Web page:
What To Expect If U.S. Designates Iran's Revolutionary Guards As Terrorists
Golnaz Esfandiari October 12, 2017
Amid expectations that U.S. President Donald Trump will decertify Iran's compliance with the long-negotiated and highly contentious 2015 nuclear agreement, there are indications that Washington could up the ante by taking steps to classify one of Tehran's most powerful institutions as a terrorist organization.
A move by the White House to direct the State Department to consider placing the Islamic Revolutionary Guards Corps (IRGC) on its Foreign Terrorist Organizations (FTOs) list could mark a significant strengthening of measures already in place against the IRGC, a powerful security and military organization that is a key component of Tehran's efforts to exert regional influence.
Reuters reported in February that the proposal could come in the form of an executive order, and has been described by the Financial Times as part of a "new hard-line strategy" by the Trump administration against the Islamic republic.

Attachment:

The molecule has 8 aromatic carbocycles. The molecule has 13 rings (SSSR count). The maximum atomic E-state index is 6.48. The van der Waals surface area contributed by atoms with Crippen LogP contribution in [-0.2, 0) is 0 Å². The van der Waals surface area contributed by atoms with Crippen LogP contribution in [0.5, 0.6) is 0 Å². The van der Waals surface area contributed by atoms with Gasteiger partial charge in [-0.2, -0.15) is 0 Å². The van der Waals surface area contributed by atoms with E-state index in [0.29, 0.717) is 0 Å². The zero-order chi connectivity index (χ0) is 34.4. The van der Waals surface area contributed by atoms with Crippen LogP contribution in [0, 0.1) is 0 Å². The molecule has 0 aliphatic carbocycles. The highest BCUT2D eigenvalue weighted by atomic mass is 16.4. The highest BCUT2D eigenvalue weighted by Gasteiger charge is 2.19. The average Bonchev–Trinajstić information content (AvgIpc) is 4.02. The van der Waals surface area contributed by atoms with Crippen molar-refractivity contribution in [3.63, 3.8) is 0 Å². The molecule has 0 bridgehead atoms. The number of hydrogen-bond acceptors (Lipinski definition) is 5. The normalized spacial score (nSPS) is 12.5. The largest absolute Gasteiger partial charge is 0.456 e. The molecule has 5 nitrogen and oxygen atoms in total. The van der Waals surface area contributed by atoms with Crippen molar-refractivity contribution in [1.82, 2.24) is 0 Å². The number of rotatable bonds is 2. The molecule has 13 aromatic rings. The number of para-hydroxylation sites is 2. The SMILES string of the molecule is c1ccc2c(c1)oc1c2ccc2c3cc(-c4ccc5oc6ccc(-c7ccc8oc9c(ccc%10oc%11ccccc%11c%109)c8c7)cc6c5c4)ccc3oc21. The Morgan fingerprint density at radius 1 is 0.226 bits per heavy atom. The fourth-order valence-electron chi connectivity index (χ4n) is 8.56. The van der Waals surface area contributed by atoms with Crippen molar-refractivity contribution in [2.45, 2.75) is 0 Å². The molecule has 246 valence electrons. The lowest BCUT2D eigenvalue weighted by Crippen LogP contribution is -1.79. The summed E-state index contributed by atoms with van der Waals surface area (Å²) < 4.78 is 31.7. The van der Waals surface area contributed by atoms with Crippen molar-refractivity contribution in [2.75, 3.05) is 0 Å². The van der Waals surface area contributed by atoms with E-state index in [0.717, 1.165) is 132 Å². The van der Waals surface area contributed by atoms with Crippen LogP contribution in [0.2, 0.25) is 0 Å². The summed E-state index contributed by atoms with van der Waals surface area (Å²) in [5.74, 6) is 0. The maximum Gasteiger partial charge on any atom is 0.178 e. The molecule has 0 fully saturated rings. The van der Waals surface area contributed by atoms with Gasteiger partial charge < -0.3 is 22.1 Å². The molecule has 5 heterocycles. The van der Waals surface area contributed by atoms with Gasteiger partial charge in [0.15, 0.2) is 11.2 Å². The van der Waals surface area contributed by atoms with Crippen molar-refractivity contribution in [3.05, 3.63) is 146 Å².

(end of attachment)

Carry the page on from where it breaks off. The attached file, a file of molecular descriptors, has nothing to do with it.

Why The IRGC?
The IRGC was created after the 1979 revolution to protect Iran's Islamic establishment against internal and external threats and preserve revolutionary ideals. Under the rule of Supreme Leader Ayatollah Ali Khamenei, to whom to IRGC answers directly, its influence has increased.
Domestically, its forces have been involved in enforcing Islamic codes and crushing dissent, and the corps' intelligence branch is alleged to be behind the arrest of several Iranian-Americans.